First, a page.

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The diary of Eliza Seldon Washington

Posted on Friday, August 18, 2017 at 12:46 pm

Around 1975, I bought a book that I had no idea would enrich my life. The little book of daily devotions appeared in a book sale in the library at Abilene Christian University at Dallas, a satellite campus of Abilene Christian University in Abilene, Texas. At the time, I was Assistant Professor of Political Science there. The books came from the Abilene campus. My wife Alice has always liked old books so I looked through the old ones for sale and was intrigued by a small book with gold trimmed pages that had some handwriting inside it. It had the following inscription on the inside front cover:
• For my beloved Judith B. Alexander from her sincere and affectionate friend-Mary Mandeville[,]Alex[andria,] Dec. 25/59

• For my own sweet precious Elisa (sic) a double keepsake for her grandmother’s friend and her affectionate aunt J.B. Alexander[,] Waveland, Oct. 1860.
We placed it with some other old books on a shelf where it remained for several years.
Sometime in the late 1970s my wife’s family visited us, including her younger sister Laura. She was thumbing through the pages of the book of devotions and said, “Do you know what you’ve got here?” We responded that we just knew it was an old book. What had caught her attention was writing in the margins throughout the devotional book. One entry that was long and caught Laura’s attention was one in which Eliza Washington, the owner of the book, described Confederate soldiers firing on a two-story house Eliza was in—owned by a Mr. Packett—on which the Yankees were firing down on “our troops” and the Confederates were trying to dislodge them by firing at the house. She wrote:
Mr. Packett’s house was shelled August 21st 1864. The whole family including Nellie, Linnie, Lizzie and myself were in the basement. Eight shells struck the house, one bursting in the room next [to] the one we were in. After which we were ordered out of the house the firing still going on and were kindly conducted to a place of safety by St. Nichols 11 Vermont Heavy Artillery. The house was shelled by our own troops to dislodge the Yankee sharpshooters who were firing from the windows and killing a great many of our soldiers. One Yankee was killed in the act of stealing some things from a lady’s drawer by one of the shells.
We were amazed that we had a book that obviously dated back to the Civil War but we did not follow up on it immediately. We were the parents of young children and, before the Internet, had no time to do the research necessary to find out who this person was. However, in 1984, Alice began working in the library at Richland College of the Dallas County Community College District. By that time, I was a dean at Cedar Valley College, another of the Dallas County Colleges. She had done a lot of research at home from materials she found at the library and kept me somewhat informed from time to time on what she had discovered. She had come across a reference or two to Mt. Vernon in the diary and to additional people named Washington. Therefore, she thought the book might have a connection to our first president’s family and continued to work on it.
One day while at work she called me and asked me to contact the Dallas Public Library that had an outstanding genealogical department. I called and asked the librarian in that department to look up the names of the children of the last Washington family to live at Mt. Vernon. He was away from the phone for a few minutes but came back and read them out to me. After reading a few names he read the name, “Eliza Seldon Washington.” Yes, it was the diary of Eliza Seldon Washington, the great, great, great niece of President Washington, and one of the children of the last Washington family to live at Mt. Vernon.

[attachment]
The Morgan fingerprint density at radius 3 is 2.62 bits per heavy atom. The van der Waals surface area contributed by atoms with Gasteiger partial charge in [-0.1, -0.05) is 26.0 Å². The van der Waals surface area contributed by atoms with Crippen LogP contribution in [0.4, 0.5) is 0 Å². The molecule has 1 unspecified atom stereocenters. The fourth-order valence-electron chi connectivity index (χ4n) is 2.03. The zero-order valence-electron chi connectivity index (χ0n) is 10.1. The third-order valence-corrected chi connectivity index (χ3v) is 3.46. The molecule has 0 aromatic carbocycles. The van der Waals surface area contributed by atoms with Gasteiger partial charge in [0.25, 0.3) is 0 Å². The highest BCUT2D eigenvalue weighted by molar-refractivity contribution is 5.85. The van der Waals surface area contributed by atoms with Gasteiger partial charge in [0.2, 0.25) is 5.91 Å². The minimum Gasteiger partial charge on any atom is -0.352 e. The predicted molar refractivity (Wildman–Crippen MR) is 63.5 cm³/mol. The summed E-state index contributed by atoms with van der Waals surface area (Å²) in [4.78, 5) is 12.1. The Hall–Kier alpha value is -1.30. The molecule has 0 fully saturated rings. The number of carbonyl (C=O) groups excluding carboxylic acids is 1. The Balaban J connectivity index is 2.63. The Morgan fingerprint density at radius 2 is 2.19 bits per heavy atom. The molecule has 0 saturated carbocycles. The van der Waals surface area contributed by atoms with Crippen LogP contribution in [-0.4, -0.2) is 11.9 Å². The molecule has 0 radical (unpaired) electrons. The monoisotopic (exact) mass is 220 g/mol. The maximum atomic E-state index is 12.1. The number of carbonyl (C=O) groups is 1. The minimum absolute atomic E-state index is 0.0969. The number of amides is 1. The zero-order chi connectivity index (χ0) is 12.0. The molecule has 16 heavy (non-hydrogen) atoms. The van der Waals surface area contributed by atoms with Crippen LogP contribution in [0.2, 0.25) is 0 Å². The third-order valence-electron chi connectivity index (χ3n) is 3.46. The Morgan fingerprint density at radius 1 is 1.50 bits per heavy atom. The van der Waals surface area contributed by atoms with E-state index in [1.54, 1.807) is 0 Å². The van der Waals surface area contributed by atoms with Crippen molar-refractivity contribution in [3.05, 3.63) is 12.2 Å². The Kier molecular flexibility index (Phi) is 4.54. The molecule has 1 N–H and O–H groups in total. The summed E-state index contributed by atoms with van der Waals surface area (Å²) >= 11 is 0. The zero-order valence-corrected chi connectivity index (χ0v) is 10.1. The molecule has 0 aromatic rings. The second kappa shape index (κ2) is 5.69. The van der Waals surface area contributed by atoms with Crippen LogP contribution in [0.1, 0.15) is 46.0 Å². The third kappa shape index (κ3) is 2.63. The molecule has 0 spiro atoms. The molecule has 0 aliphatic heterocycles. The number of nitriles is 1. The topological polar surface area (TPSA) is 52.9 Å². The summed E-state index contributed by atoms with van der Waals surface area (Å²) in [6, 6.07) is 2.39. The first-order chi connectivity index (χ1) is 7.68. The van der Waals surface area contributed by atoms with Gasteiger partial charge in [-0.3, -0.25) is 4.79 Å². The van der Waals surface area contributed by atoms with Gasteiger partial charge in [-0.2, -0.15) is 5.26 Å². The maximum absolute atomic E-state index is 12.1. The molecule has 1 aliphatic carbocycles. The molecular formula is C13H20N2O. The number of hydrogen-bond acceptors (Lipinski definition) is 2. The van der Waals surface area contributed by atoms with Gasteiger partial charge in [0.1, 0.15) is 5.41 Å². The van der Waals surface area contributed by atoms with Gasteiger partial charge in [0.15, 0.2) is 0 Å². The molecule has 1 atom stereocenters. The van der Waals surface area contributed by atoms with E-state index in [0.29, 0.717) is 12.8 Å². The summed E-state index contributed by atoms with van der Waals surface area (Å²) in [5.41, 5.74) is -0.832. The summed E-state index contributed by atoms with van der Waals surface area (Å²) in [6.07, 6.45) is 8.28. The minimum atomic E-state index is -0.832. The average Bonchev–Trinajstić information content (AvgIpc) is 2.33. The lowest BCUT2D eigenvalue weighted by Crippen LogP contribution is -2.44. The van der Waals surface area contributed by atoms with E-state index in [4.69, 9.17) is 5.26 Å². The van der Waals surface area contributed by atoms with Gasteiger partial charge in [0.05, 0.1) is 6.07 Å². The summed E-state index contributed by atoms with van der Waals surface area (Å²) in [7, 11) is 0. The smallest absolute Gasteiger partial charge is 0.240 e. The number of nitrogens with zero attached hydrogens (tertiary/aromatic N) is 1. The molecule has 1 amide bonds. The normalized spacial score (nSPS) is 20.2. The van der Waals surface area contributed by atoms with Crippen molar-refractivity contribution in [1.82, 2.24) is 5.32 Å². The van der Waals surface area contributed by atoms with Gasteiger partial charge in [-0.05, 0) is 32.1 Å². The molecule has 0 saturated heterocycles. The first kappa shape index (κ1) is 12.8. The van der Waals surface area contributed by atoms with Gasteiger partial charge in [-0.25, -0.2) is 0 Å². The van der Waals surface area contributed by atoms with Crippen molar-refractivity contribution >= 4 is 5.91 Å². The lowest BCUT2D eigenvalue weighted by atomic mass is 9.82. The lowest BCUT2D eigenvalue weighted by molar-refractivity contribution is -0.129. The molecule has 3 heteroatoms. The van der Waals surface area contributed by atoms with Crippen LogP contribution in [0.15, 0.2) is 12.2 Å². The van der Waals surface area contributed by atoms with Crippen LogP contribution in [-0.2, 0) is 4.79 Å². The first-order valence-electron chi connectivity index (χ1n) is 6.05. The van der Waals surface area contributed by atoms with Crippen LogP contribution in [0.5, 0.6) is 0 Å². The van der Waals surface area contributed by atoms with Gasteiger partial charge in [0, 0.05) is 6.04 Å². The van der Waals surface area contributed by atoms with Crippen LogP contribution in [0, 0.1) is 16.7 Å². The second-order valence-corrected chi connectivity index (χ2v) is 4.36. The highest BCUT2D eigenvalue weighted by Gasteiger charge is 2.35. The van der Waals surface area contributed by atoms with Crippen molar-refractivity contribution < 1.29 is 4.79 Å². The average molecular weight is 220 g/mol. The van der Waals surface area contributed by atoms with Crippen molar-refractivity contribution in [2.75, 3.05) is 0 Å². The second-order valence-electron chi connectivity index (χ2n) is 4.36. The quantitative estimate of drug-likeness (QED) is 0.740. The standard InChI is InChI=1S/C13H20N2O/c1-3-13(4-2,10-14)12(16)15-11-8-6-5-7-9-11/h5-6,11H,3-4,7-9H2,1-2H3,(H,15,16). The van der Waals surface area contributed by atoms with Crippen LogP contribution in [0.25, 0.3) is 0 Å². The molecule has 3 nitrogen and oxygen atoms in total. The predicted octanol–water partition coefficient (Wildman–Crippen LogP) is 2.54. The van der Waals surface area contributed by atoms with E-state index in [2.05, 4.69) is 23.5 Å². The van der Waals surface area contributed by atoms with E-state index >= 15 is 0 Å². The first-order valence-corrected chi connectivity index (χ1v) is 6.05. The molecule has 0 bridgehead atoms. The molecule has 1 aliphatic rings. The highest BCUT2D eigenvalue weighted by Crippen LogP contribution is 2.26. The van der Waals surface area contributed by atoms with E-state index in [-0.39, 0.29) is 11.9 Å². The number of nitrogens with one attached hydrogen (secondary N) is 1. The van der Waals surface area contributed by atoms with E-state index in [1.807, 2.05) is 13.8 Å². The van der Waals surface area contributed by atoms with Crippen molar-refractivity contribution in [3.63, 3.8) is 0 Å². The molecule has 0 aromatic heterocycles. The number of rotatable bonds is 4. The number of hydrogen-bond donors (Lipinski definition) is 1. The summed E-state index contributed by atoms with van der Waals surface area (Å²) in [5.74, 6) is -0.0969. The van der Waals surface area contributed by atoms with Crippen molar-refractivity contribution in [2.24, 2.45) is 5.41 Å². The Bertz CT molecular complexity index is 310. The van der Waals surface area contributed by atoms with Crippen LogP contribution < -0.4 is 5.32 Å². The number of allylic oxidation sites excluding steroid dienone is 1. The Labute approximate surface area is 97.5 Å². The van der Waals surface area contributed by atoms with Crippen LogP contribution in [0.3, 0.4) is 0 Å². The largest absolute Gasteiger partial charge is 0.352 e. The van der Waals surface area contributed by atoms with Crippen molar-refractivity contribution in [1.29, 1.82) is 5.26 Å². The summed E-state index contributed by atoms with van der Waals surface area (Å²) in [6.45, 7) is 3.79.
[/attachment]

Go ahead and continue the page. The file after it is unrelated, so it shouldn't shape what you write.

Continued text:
Needless to say, we were both thrilled that we were in possession of such a treasure. The book is one of daily devotions that she received from Judith B. Alexander upon the death of Eliza’s mother in 1860. Apparently, this devotional book became very precious to Eliza beginning with her entry in October 1860: “The Lord gave and the Lord hath taken away; blessed be the name of the Lord—My precious Mother—she is not dead—but sleepeth.” Over the next eight years, Eliza reported different events in the margins of the book corresponding with the date of each devotional—from Jan 1st through December 31st. For example, if something happened on February 28th, she would record it in the margins on the corresponding devotional for that date. Usually, but not always, she would add the year. There are entries from 1860 through 1868, when she was age 12 through age 20.
Reading the innermost thoughts of this young lady from the diary made us feel as though we knew her even though she had been deceased for 75 years. Her thoughts, fears, despair, heartbreak, love, and faith are recorded in that little book. She was a teenager who was thrust into the horrors of war across her native Virginia where suffering and dying were ubiquitous. She lost friends and family members, including her father, uncles, and cousins. She recorded not only events but reflections in her writings, questioning why such terrible things were happening as they were, but relying upon her faith in God for sustenance.
Eliza’s father was John Augustine Washington, the great, great nephew of President Washington. At the beginning of the Civil War, he had been an aide-de-camp to General Robert E. Lee before Lee was appointed to the position of general over all Confederate forces. He was killed only five months into the war. Eliza writes:
• Papa was killed September 13th, 1861. Lord let not his blood be shed in vain, spare the country he died to save…
And, later she wrote:
• My father was killed between 2 and 3 o’clock on Rich Mountain by the Yankees this day four years ago Sept. 1861. Father help me to forgive my enemies.
His death left Eliza with no parents, her mother having died a year earlier. Eliza tells us that her father was buried at Waveland at the time of his death, but his body and that of her mother were moved to the graveyard at Zion Episcopal Church in Charles Town, West Virginia in 1868—apparently her last entry in the book.
The John Washington family had moved from Mt. Vernon in 1860 to a place called Waveland in Facquier County, Virginia. Mt. Vernon was in a state of disrepair and in urgent need of restoration by the late 1850s. The Washingtons sold it to the current owners, The Mount Vernon Ladies Association of the Union, in 1858. After her father’s death, Eliza was witness to the turmoil of the Civil War in the Shenandoah Valley over the following four years. Because of the war, and the fact that she was now an orphan, she lived in several different homes—among them, Blakeley, built by Eliza’s grandfather, Claymont, built by her great uncle, Piedmont, and Waveland.